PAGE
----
Protein–DNA Complexes: Specific

Abstract

Sequence‐specific DNA‐binding proteins recognize and interact with discrete base sequences in the genome to regulate fundamental metabolic processes.

Keywords: DNA‐binding proteins; DNA sequence recognition; DNA structure

Figure 1.

Points of recognition in the major (M) and minor (m) grooves of DNA for each of the four base pairs. a, electron acceptor; d, electron donor; me, methyl group. Hydrogen bonding in base pairs is indicated by dashed lines. dR in circles denotes the deoxyribose‐phosphate backbone of DNA.

Figure 2.

Examples of amino acid–base pair interactions. (a) Arginine bonding to guanine. (b) Serine bonding to adenine. (c) Asparagine bonding to adenine. (d) Cysteine double contact to adenine and guanine of adjacent base pairs. In (d), the adenine is attached to the opposite strand relative to the guanine but the bases have been drawn on the same plane. Hydrogen bonds are denoted by dashed lines.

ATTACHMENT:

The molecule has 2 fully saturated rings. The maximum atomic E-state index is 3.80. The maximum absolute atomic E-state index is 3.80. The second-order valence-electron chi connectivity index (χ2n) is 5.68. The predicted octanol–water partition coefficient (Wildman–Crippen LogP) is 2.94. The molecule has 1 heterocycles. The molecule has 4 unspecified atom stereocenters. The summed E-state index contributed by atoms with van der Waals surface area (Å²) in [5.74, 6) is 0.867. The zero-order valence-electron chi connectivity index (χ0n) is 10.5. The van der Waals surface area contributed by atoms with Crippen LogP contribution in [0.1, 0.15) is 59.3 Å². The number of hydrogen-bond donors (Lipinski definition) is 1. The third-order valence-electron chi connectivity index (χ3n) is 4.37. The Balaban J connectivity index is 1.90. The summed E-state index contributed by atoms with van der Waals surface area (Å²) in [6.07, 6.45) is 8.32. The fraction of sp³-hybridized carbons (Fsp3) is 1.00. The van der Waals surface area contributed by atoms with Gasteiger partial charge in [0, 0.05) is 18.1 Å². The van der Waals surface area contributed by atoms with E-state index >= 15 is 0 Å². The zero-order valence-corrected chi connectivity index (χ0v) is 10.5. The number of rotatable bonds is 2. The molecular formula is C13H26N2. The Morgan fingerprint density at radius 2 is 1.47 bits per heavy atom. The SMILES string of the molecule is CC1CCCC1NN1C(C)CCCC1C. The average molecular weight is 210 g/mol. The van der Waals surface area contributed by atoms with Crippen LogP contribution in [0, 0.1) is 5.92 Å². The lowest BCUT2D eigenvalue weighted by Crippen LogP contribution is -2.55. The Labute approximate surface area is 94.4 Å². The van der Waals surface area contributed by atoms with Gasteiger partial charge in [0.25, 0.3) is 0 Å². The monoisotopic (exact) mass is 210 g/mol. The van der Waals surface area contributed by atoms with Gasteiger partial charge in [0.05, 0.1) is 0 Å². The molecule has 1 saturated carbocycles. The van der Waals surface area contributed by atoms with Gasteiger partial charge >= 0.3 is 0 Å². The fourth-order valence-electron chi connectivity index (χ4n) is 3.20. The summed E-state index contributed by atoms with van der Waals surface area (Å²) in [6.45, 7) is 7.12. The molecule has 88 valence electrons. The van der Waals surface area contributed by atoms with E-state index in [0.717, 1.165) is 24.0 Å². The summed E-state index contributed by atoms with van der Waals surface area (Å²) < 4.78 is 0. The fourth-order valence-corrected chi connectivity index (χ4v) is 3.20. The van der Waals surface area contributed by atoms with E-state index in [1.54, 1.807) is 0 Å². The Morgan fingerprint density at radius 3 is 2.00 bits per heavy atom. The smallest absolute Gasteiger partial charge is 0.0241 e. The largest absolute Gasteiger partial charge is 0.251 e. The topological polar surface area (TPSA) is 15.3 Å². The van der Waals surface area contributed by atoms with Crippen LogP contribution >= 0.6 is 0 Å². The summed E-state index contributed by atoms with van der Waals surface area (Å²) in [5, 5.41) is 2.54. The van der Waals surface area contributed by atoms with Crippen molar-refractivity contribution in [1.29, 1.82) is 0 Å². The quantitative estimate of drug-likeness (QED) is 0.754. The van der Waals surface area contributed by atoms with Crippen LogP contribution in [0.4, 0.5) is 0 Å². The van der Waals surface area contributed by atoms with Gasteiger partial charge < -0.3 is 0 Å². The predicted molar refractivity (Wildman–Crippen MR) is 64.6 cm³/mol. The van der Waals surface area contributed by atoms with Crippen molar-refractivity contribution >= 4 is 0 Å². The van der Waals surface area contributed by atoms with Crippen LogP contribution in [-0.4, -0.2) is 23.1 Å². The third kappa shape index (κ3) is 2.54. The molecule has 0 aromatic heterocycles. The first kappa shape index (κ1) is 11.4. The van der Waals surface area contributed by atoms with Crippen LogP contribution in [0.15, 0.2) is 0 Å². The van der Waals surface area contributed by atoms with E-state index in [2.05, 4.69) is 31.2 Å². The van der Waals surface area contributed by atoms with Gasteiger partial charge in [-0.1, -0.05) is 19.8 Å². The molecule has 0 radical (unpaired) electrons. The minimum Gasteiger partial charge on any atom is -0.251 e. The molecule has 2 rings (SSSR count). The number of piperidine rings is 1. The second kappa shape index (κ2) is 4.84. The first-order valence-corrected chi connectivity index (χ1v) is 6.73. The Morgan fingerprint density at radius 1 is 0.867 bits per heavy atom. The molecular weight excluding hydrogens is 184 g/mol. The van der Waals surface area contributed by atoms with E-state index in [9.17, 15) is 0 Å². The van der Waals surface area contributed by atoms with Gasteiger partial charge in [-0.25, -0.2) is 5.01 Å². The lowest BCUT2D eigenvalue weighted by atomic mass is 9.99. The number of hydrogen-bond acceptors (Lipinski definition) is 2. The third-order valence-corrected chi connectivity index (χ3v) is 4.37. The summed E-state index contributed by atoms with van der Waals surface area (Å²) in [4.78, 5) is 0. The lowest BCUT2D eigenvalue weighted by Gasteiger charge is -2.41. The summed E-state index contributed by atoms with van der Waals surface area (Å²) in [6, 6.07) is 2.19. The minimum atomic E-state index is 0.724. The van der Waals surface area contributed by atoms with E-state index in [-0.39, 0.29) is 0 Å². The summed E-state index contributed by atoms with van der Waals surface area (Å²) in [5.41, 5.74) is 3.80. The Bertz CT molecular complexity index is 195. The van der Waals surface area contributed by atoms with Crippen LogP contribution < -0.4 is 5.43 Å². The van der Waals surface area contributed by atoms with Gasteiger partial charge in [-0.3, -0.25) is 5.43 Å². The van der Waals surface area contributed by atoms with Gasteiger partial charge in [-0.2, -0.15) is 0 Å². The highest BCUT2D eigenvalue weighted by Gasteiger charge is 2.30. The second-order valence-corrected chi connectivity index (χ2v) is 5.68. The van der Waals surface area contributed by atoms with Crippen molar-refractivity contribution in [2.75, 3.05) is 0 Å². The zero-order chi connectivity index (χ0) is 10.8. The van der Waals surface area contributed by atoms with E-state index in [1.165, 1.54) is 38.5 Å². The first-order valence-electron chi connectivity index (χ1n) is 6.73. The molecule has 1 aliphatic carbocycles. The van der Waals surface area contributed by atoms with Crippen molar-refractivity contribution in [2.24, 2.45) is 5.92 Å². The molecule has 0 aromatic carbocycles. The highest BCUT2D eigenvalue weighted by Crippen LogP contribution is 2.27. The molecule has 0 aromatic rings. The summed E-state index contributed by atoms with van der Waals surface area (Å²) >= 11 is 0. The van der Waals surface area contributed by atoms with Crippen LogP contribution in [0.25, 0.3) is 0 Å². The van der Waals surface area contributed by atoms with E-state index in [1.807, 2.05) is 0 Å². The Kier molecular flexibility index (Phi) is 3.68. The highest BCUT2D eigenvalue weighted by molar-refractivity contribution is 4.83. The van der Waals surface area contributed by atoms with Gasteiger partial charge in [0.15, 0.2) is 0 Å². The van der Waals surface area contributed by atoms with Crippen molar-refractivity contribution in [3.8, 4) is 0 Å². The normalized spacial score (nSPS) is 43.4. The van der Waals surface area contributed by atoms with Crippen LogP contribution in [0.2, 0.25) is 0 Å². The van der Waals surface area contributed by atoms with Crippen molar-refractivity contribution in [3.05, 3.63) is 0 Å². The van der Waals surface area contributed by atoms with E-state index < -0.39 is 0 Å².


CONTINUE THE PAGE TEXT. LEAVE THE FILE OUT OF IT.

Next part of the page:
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References

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Further Reading

Berg OG and von Hippel PH (1988) Selection of DNA binding sites by regulatory proteins. Trends in Biochemical Sciences 13: 207–211.

Gehring WJ, Affolter M and Burglin T (1994) Homeodomain proteins. Annual Review of Biochemistry 63: 487–526.

Harrison SC and Aggarwal AK (1990) DNA‐recognition by proteins with the helix–turn–helix motif. Annual Review of Biochemistry 59: 933–969.

Lilley DM (ed.) (1995) DNA–Protein Structural Interactions. Oxford: IRL Press.

Pabo CO and Sauer RT (1992) Transcription factors: structural families and principals of DNA recognition. Annual Review of Biochemistry 61: 1053–1095.

Raumann BE, Brown BM and Sauer RT (1994) Major groove DNA recognition by β‐sheets: the ribbon–helix–helix family of gene regulatory proteins. Current Biology 4: 36–43.

Travers A (1993) DNA–Protein Interactions. London: Chapman and Hall.

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How to Cite close
Strauch, Mark A(Apr 2001) Protein–DNA Complexes: Specific. In: eLS. John Wiley & Sons Ltd, Chichester. http://www.els.net [doi: 10.1038/npg.els.0001357]